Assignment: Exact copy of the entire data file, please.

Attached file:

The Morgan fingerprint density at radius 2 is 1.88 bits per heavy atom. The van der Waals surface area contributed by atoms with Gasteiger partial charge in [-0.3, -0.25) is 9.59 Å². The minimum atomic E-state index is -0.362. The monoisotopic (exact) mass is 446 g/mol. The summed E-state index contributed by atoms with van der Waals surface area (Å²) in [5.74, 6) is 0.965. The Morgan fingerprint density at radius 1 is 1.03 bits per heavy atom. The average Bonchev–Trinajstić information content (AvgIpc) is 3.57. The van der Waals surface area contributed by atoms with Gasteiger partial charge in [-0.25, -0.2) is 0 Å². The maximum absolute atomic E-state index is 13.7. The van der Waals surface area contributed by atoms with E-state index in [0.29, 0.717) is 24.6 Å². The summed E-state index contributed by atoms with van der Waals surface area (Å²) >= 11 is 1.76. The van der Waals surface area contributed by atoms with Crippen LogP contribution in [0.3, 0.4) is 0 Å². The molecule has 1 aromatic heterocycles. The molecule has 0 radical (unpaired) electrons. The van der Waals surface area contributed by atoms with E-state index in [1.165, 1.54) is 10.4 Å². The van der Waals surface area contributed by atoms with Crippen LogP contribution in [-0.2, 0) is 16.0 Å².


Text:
The Morgan fingerprint density at radius 2 is 1.88 bits per heavy atom. The van der Waals surface area contributed by atoms with Gasteiger partial charge in [-0.3, -0.25) is 9.59 Å². The minimum atomic E-state index is -0.362. The monoisotopic (exact) mass is 446 g/mol. The summed E-state index contributed by atoms with van der Waals surface area (Å²) in [5.74, 6) is 0.965. The Morgan fingerprint density at radius 1 is 1.03 bits per heavy atom. The average Bonchev–Trinajstić information content (AvgIpc) is 3.57. The van der Waals surface area contributed by atoms with Gasteiger partial charge in [-0.25, -0.2) is 0 Å². The maximum absolute atomic E-state index is 13.7. The van der Waals surface area contributed by atoms with E-state index in [0.29, 0.717) is 24.6 Å². The summed E-state index contributed by atoms with van der Waals surface area (Å²) >= 11 is 1.76. The van der Waals surface area contributed by atoms with Crippen LogP contribution in [0.3, 0.4) is 0 Å². The molecule has 1 aromatic heterocycles. The molecule has 0 radical (unpaired) electrons. The van der Waals surface area contributed by atoms with E-state index in [1.165, 1.54) is 10.4 Å². The van der Waals surface area contributed by atoms with Crippen LogP contribution in [-0.2, 0) is 16.0 Å².